Four Fallacies about the Greek Crisis
Four incorrect assumptions veil the truth about Greece’s economic situation.
February 6, 2015
The Athens Stock Exchange is in for a turbulent ride these days, reflecting the cat-and-mouse game that Greece’s new government and the EU/ECB/IMF “troika” are playing with one another.
Fascinating as the to and fro is, this isn’t the real story that is in play. To understand what’s really going on, one must cut through a whole range of widely held assumptions that turn out to be fallacies.
Let me point out four of them:
1. Greece is often called a “bottomless pit.” Never throw good money after the bad, the common argument goes. But that is far off the mark. After the painful adjustment processes of the past few years, Greece in many ways is now better off in economic terms than it was before.
The economy is growing again and the current account is in surplus. The budget deficit is under 3% – something that cannot be said for Italy or France.
What is clearly missing in Greece is popular support for the reform policies. Obtaining that is vital to put the reforms on firm footing. Austerity alone is not enough. This finding, of course, is not unique to Greece.
Banks are another weak point in the Greek system. They suffer from bad loans (40% of all loans are in default). In addition, depositors have withdrawn their money for fear of an uncertain future.
2. It is often said that Greece is lacking cash. The new government needs funding for all the social programs promised in the election campaign. At the same time, Greece must service its huge debt.
But this argument also misses the point. Of course, under the current circumstances, Athens cannot expect any help from financial markets. But in the search for funds, financial markets should not be a government’s first choice.
The logical way for Syriza to raise revenues would be a tax on the country’s oligarchs who have been largely spared so far. The collection of public revenues aside, that would also be a chance to de-throne the old elites and establish new structures in society that would yield more popular support for reforms.
That would certainly also increase the willingness among creditors to accommodate Greece’s needs.
3. The third fallacy is that Greece’s EMU partners are supposedly unwilling to throw in any more cash. It is often pointed out that Germany in particular, but also other countries like Spain, strongly object to debt reduction.
But that is only half the story. If you listen closely, there is a surprisingly large willingness among creditors to help the Greeks, even after the harsh words voiced by Mr. Tsipras and his cabinet members in the first week of his government.
Clearly, no one is interested in letting Greece implode. Its European partners are open to discussions with Athens. This has less to do with economic considerations – the 10 million Greeks only make up 2% of the EU – than with the need to speak and act with one voice on political issues like the Ukraine question.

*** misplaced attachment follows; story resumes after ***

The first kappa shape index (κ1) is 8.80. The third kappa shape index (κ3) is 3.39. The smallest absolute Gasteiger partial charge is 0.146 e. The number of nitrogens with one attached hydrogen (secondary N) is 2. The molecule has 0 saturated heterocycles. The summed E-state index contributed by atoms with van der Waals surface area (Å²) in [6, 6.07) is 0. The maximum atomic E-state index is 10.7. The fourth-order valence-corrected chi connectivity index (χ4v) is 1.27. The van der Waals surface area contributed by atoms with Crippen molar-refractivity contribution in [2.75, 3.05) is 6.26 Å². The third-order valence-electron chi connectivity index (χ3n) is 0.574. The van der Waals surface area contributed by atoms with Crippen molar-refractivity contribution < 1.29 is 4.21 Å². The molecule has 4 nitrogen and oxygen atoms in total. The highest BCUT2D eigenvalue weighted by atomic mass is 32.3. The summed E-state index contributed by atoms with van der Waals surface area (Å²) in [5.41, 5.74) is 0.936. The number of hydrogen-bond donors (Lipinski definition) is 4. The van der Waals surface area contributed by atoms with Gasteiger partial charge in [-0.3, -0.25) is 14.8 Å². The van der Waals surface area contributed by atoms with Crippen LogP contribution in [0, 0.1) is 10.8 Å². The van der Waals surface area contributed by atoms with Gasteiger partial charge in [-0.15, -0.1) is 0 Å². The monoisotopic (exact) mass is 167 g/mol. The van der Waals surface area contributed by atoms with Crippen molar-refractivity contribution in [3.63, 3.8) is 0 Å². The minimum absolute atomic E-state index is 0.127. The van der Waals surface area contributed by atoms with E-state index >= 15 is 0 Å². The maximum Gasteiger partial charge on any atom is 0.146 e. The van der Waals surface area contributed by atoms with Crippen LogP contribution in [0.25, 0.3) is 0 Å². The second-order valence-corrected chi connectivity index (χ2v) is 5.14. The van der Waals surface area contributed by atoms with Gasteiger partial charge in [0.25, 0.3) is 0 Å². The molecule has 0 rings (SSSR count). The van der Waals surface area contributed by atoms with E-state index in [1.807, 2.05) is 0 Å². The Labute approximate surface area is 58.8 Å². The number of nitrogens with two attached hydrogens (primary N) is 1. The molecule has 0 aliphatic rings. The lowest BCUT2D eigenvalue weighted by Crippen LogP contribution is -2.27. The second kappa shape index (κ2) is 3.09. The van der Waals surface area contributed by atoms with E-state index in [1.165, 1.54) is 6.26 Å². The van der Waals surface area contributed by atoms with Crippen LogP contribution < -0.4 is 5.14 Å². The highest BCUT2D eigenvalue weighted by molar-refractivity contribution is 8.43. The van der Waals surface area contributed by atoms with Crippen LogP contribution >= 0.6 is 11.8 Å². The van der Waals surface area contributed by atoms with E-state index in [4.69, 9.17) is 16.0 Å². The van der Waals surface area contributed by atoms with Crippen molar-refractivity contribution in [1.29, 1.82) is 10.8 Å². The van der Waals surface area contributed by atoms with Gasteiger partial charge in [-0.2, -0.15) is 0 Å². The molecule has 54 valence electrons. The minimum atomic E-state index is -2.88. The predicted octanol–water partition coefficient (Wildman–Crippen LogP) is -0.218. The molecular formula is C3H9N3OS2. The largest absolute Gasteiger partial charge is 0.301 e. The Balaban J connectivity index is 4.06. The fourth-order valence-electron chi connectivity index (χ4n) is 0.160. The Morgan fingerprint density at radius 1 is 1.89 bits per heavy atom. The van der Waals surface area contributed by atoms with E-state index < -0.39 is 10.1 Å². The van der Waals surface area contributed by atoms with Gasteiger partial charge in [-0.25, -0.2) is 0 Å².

To be sure, Washington is also putting pressure on Brussels to come to terms with Athens. Creating an opening for Russia via Athens could force the U.S. Navy to step up its naval presence in the Mediterranean.
All eyes on the finance minister
But the key step that needs to be taken is for Mr. Tsipras and his finance minister, Yanis Varoufakis, to reveal his true intentions when it comes to economic policy. Only then can creditors properly assess their prospects to get money back one day. This is also the basis for any future cooperation within the EMU.
A monetary union only works if everyone adheres to common rules. Many Eurozone countries will also want to know whether there is a viable alternative to the Brussels-led “cash-for-austerity” consensus.
Greece’s future economic policy concept, therefore, is more important than all the discussions about smart solutions for debt restructuring.
So far, Mr. Tsipras and his team are playing their cards close to the chest. According to their campaign statements, they are planning more government intervention and income redistribution.
But that alone is not enough. Greece ought to rely more on advice from smart economists than financial engineering moves by investment bankers.
4. Greece’s new government acts as if it had all the time in the world to solve its financing problems. Right at the outset, the new team flatly rejected as “unnecessary” 1.7 billion euros in short-term assistance offered by its partners.
In reality, the time window for Athens is very narrow. For now, Greece can live off the central bank’s emergency liquidity assistance. There is also some leeway left in the budget. Athens could even impose capital controls, as Cyprus did, to stop the capital flight.
But the closer the time comes to pay back the creditors, the more difficult it gets. Delays in payments, which may arise quickly, could trigger a bankruptcy. If a “Grexit” really happens, then it will most likely be “by accident.”
The logical way for Syriza to raise revenues would be a tax on the country’s oligarchs.
There is a surprisingly large willingness among creditors to help the Greeks.
Greece’s future economic policy concept is more important than smart solutions for debt restructuring.
Greece ought to rely more on advice from smart economists than financial engineering moves by investment bankers.